Here's a suggestion: Keep calm and Instagram on. Instagram's ToS aren't changing that much: they're mostly aligning to Facebook's by allowing Instagram to create ads that are as user-friendly as possible.
On December 17, Instagram announced an update in their Terms of Service that will be effective on January 16, 2013. Since the preview of this update went public, tech and even mainstream news outlets have seized the story and reported on it, stirring quite some drama. Some went further, giving tutorials on removing one’s account while backing up the photos, or, for brands, how to do Instagram marketing without Instagram. Their main claim was that the changes in ToS were doing Instagram users wrong, slowly but surely transforming them into a product that they could milk for good money.
These articles set the twitter sphere ablaze, with some going absolutely crazy, chirping out alarmist calls left and right.
What's going on is that Instagram made modifications to implicitly state that:
So the reports aren't lies, and they state the reality of Instagram's evolution: driving away from a completely free service that wasn't making any money, to a more classical business model that could bring cash in for Instagram and its Mothership, Facebook.
No lies, all right, but no reason to freak out either.
Take a hard look at the current Instagram ToS, the ones that everyone gladly said yes to without flinching. Yes, if you’re on Instagram, that means you accepted them too. Under "Proprietary Rights in Content on Instagram", this paragraph is particularly relevant:
"By displaying or publishing ("posting") any Content on or through the Instagram Services, you hereby grant to Instagram a non-exclusive, fully paid and royalty-free, worldwide, limited license to use, modify, delete from, add to, publicly perform, publicly display, reproduce and translate such Content, including without limitation distributing part or all of the Site in any media formats through any media channels, except Content not shared publicly ("private") will not be distributed outside the Instagram Services."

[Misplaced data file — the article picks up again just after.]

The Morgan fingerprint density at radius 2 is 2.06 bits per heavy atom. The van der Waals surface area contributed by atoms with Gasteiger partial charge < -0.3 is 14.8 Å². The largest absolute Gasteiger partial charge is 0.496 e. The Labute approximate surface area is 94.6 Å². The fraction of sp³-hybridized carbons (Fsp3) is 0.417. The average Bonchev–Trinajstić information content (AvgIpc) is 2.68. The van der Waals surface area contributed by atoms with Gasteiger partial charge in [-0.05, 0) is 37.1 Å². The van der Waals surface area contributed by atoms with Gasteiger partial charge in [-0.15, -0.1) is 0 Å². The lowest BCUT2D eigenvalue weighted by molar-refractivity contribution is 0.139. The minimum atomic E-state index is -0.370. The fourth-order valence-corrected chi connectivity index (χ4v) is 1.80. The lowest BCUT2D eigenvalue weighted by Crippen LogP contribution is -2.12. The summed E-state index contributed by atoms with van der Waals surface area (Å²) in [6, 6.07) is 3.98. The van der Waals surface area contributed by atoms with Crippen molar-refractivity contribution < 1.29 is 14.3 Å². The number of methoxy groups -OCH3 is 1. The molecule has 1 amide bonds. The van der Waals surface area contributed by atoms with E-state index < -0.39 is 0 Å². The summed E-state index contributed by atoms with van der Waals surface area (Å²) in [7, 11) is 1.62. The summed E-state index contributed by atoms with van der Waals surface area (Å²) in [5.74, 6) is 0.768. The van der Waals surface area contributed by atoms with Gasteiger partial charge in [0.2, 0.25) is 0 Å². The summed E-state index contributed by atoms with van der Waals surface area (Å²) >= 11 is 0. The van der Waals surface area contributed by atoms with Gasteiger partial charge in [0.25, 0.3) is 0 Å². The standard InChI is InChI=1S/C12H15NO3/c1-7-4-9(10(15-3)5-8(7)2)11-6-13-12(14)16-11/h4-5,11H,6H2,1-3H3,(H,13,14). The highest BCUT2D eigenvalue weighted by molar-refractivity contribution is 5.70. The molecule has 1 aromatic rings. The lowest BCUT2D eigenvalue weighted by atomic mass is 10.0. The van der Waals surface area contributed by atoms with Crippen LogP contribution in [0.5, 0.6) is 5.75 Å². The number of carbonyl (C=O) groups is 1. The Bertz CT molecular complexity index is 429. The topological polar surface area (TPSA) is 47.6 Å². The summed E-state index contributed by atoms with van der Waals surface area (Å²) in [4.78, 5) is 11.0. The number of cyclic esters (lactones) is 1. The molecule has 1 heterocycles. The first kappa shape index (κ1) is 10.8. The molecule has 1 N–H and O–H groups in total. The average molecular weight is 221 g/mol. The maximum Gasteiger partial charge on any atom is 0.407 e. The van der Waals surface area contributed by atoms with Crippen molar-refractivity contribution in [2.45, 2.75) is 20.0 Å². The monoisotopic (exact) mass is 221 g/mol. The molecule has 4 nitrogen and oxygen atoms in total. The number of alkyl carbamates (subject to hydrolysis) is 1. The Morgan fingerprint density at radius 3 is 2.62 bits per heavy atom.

Here's the kicker: Instagram was always allowed to do whatever it wanted with your photos, comments and general activity. By the way, this paragraph will remain pretty much untouched, with a few details defining what "private" profiles meant.
The real addition is the possibility for Instagram to use your content to create ads. In other words, the possibility for Instagram to do the same as Facebook's Sponsored Stories. What's more: The paragraph on this subject is basically taken straight out of Facebook's ToS. So, really, if you're on Facebook, you've embraced these terms already. And let's take this argument further: If you have connected Facebook with your Instagram account and routinely share your new Instagram photos on Facebook, then you're already accepting with Facebook what Instagram is asking you to accept with the new ToS.
Sure, Instagram can freely dispose of your photos and make money off them which will also benefit other brands. Sure, it’s a move away from the beautiful, free and simple application that we grew so fond of. But it is a move in the direction of reality, too, a rather necessary one, and one that won’t jeopardize your integrity any more than what Facebook already did. The people driving Instagram have grown the service to 100 million users, and have most certainly done quite some thinking before the release of this ToS preview. With Facebook behind them, they are in less in a hurry to make a quick buck, and rather aiming towards building sustainable revenue streams to reach profitability. Would they willfully shoot themselves in the foot and make everyone leave their app just to squeeze a little money out in the process? Likely, hopefully, not.
After all, Instagram is still the perfect application to publicly share beautiful photos and true experiences with your friends. Aren't you glad they're finding ways to keep the lights on?
Here's an Instagram photo of @BarackObama holding a baby to cheer you up: